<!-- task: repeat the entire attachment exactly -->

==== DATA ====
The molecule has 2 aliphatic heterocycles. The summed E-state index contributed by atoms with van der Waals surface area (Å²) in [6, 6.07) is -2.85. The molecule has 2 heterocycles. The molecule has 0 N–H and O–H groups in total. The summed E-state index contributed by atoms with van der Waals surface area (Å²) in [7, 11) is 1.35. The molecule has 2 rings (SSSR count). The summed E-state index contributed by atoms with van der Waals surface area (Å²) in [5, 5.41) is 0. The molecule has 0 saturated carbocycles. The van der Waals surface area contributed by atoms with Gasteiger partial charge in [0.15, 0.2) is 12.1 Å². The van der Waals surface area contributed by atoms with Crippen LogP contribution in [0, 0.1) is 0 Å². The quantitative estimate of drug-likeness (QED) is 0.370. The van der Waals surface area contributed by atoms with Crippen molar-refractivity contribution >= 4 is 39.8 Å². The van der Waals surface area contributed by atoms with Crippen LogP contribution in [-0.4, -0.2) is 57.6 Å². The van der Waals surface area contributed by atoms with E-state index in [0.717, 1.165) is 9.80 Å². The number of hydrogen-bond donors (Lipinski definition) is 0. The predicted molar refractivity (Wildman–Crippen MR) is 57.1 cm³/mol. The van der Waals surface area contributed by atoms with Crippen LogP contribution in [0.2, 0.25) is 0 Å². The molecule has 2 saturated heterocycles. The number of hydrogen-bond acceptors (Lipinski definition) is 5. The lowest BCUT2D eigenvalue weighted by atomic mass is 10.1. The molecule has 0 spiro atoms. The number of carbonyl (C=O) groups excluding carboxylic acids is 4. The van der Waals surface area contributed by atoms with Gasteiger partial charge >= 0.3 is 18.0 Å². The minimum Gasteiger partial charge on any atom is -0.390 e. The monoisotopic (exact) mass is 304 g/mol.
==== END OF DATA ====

The molecule has 2 aliphatic heterocycles. The summed E-state index contributed by atoms with van der Waals surface area (Å²) in [6, 6.07) is -2.85. The molecule has 2 heterocycles. The molecule has 0 N–H and O–H groups in total. The summed E-state index contributed by atoms with van der Waals surface area (Å²) in [7, 11) is 1.35. The molecule has 2 rings (SSSR count). The summed E-state index contributed by atoms with van der Waals surface area (Å²) in [5, 5.41) is 0. The molecule has 0 saturated carbocycles. The van der Waals surface area contributed by atoms with Gasteiger partial charge in [0.15, 0.2) is 12.1 Å². The van der Waals surface area contributed by atoms with Crippen LogP contribution in [0, 0.1) is 0 Å². The quantitative estimate of drug-likeness (QED) is 0.370. The van der Waals surface area contributed by atoms with Crippen molar-refractivity contribution >= 4 is 39.8 Å². The van der Waals surface area contributed by atoms with Crippen LogP contribution in [-0.4, -0.2) is 57.6 Å². The van der Waals surface area contributed by atoms with E-state index in [0.717, 1.165) is 9.80 Å². The number of hydrogen-bond donors (Lipinski definition) is 0. The predicted molar refractivity (Wildman–Crippen MR) is 57.1 cm³/mol. The van der Waals surface area contributed by atoms with Crippen LogP contribution in [0.2, 0.25) is 0 Å². The molecule has 2 saturated heterocycles. The number of hydrogen-bond acceptors (Lipinski definition) is 5. The lowest BCUT2D eigenvalue weighted by atomic mass is 10.1. The molecule has 0 spiro atoms. The number of carbonyl (C=O) groups excluding carboxylic acids is 4. The van der Waals surface area contributed by atoms with Gasteiger partial charge >= 0.3 is 18.0 Å². The minimum Gasteiger partial charge on any atom is -0.390 e. The monoisotopic (exact) mass is 304 g/mol.